After that, we rode some ATVs for a few hours. Scott was in heaven, and I was just thankful to be back on land and not hurtling down deadly rapids. We sped around a couple of muddy courses out in the middle of some rice fields for a couple hours, with some local adults and a bunch of kids looking on bemusedly. It was filthy and fun; by the end, we were covered in mud.
The next day, we didn’t do much. Some recovery was required (mind, body, and soul… I mean, I had almost died in that river). That night, we went to a bar and heard some local Balinese guys sing some Western music. We got to request a few songs, one of which was “Sweet Home Alabama”; there’s nothing like hearing some Lynyrd Skynyrd to make this Alabama girl smile. You can take the girl out of the country, but I guess you really can’t take the country out of the girl.
On January 29, we went on a daylong sightseeing ride. Our first stop was Tanah Lot, a Hindu temple on the shore of the Indian Ocean. The temple itself was not impressive compared to some others we’d seen, but it did have an incredible view of the ocean and some seaside cliffs.
Afterward, we drove to Jatiluwih, an area of beautiful rice fields in the center of Bali. Our walk through the rice fields was really spectacular: rolling hills of green rice paddies on every side; a beautiful, clear sky; and serene mountains in the distance all around. It was gorgeous and peaceful.
Next, we stopped at the Luwak coffee plantation to sample their amazing teas and coffees. This type of coffee has a “special” processing method involving small native animals called luwaks, which look like sad-faced tree rodents, sort of a cross between a big rat and a small raccoon. The critters eat and then poop out the coffee beans before they are hand-gathered, hand-peeled, hand-roasted, and ground up, again, all by hand. The coffee has both a unique, smooth taste and a hefty price tag. It was really good, though, especially with all the added flavorings available, such as vanilla, ginseng, and chocolate. (No, not poop!)
After the coffee, we visited Ulundanu Bedugul Temple, the oldest one in Bali. It was recently renovated and looks beautiful. This place was Scott’s favorite thing we saw all day. The highlight for me was seeing a woman in her bridal costume there, along with her groom and wedding party: her train was hand-painted, and her headdress was gold and shiny.
Our last stop was Taman Ayun Temple, built in 1634 AD by the first king of Mengwi. The temple was built as a place to worship the royal ancestors and to invoke prosperity for the former kingdom. Apparently you can’t enter it, though, and similar temples, if you are female and menstruating, which they refer to as niddah or “unclean.” That pissed me off, so I don’t think I’ll be converting to Hinduism anytime soon.
Bali is not a small island, so our various stops took all day. We were exhausted by the end. It cost only $40 for the taxi for the entire day, though, which was pretty amazing. Some of the sites had their own fees, but still, it was all pretty affordable.
The next day, our hostess Carola took me to a great local market called Sukawati that’s not frequented by tourists. I wanted all. the. things. I bought a few gifts, and I was proud of my self-restraint. (Scott says I have none, but I beg to differ: I have a teeny, tiny, almost imperceptible bit that I use every once in a while.)
As an aside, I’ve decided that I want to start an online business selling Laotian and Balinese handicrafts. [In hindsight, since I wrote this article weeks ago, maybe Peruvian and other South American goods too.—Connie] Everything made there by hand is so special and beautiful, and the prices are very low by North American standards (before shipping costs, of course).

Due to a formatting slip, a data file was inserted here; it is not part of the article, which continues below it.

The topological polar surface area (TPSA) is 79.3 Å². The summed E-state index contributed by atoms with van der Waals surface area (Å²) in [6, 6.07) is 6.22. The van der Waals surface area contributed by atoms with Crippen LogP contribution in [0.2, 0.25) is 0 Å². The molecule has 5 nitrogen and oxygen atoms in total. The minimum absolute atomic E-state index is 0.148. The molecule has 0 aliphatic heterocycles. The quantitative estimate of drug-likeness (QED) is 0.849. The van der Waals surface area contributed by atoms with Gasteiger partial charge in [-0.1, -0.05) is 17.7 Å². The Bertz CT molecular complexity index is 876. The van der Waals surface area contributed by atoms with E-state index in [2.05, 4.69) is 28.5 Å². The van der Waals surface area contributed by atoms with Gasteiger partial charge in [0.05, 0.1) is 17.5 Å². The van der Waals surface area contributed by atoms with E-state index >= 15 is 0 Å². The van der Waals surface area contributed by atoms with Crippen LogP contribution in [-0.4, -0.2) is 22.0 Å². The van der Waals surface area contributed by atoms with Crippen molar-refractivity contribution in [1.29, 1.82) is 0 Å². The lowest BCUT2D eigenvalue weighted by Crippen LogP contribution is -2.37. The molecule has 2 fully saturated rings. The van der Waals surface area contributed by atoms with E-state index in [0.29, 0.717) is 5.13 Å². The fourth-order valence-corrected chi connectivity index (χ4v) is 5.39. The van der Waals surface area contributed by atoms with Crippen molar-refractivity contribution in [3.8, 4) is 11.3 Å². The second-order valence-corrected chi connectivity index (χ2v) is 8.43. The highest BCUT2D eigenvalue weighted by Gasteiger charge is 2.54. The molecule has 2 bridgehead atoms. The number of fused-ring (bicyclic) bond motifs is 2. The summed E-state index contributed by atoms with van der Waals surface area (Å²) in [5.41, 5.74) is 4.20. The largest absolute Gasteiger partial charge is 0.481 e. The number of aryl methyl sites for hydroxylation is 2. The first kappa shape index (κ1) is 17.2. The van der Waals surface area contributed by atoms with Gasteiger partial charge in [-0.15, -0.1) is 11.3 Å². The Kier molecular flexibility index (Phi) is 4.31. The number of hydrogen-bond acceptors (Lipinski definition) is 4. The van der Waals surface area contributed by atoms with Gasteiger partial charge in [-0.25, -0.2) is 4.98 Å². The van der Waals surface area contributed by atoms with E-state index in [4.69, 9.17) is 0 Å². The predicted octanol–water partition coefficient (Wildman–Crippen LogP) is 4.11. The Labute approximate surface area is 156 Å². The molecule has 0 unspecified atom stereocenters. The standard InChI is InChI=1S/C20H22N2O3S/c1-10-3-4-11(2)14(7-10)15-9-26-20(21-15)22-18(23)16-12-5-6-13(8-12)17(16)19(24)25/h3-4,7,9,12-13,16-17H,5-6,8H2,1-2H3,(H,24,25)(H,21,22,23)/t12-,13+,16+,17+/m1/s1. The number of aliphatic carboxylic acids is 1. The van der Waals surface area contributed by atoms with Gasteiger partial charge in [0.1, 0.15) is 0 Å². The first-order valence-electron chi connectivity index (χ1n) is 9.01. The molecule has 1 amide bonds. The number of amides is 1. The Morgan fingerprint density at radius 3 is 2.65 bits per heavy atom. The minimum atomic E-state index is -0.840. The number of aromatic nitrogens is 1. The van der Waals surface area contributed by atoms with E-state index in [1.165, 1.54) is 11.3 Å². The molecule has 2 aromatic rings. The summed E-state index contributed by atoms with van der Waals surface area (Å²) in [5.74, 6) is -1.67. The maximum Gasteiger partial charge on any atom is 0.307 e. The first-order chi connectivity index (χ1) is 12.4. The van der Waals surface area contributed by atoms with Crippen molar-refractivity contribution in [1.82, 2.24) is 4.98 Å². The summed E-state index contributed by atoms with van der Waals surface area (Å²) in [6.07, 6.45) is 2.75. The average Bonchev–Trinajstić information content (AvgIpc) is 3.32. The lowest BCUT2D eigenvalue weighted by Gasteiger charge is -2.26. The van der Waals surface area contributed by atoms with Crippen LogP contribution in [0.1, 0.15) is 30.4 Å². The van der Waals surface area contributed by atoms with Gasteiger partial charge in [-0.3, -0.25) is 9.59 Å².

The next day, I happily bought a piece of handmade batik artwork. 😉 It is amazingly intricate work that takes creativity, patience, and a very steady hand.
Batik is a multi-step process whereby the artist creates a pattern, stencils it on cloth, and then covers the pattern with wax, dips it into dye, lets it dry, boils the wax off, and repeats the process until the final image is complete. The result is gorgeous. Here’s a video showing the process.
On our last day in Sanur, we went snorkeling. We took a ferry to the nearby island of Nusa Lembongan. On the ride over, we met a woman who hooked us up with her brother and his friend; after a lot of bargaining, he took us snorkeling for a very good price, around USD$55. This was easily the best experience we had in Bali (besides the shopping, of course, which is the number one reason you should visit the island).
Anyway, snorkeling. The coral, OMG. It was like being in the movie Finding Nemo, but way better. We went to three different spots, and each one had many different kinds of coral. The reefs are very shallow, so you’re only maybe 3 to 8 feet away from them; we were very up close and personal with a ton of amazingly beautiful coral.
We didn’t take any pics since we didn’t have an underwater camera, but I found this video that gives you an idea of what we saw. Still, it’s hard to capture the feeling of seeing it with your own eyes. The only downside of the snorkeling trip is the sunburn we both got, despite putting on lots of sunscreen: my butt was bright red afterward and hurt like hell for several days.
Days later, we both peeled down the entire length of our bodies, from our heads to our legs… but only on the back side, and only where our bathing suits and snorkeling masks didn’t cover! 🙂
Ah, the life of a ginger.
Later that day, after showering and saying a nice farewell to Carola and her boyfriend Yuliasa, we headed to the airport. We had a long overnight flight coming up to New Zealand, which has been a bucket-list country for both of us forever. That’ll be the topic of our next blog.
In closing, here’s a very special thank you to Carola and Yuliasa for making Sanur and Bali so memorable. We loved staying at your villa, and we wish you the best of luck with your new business!!
—Connie & Scott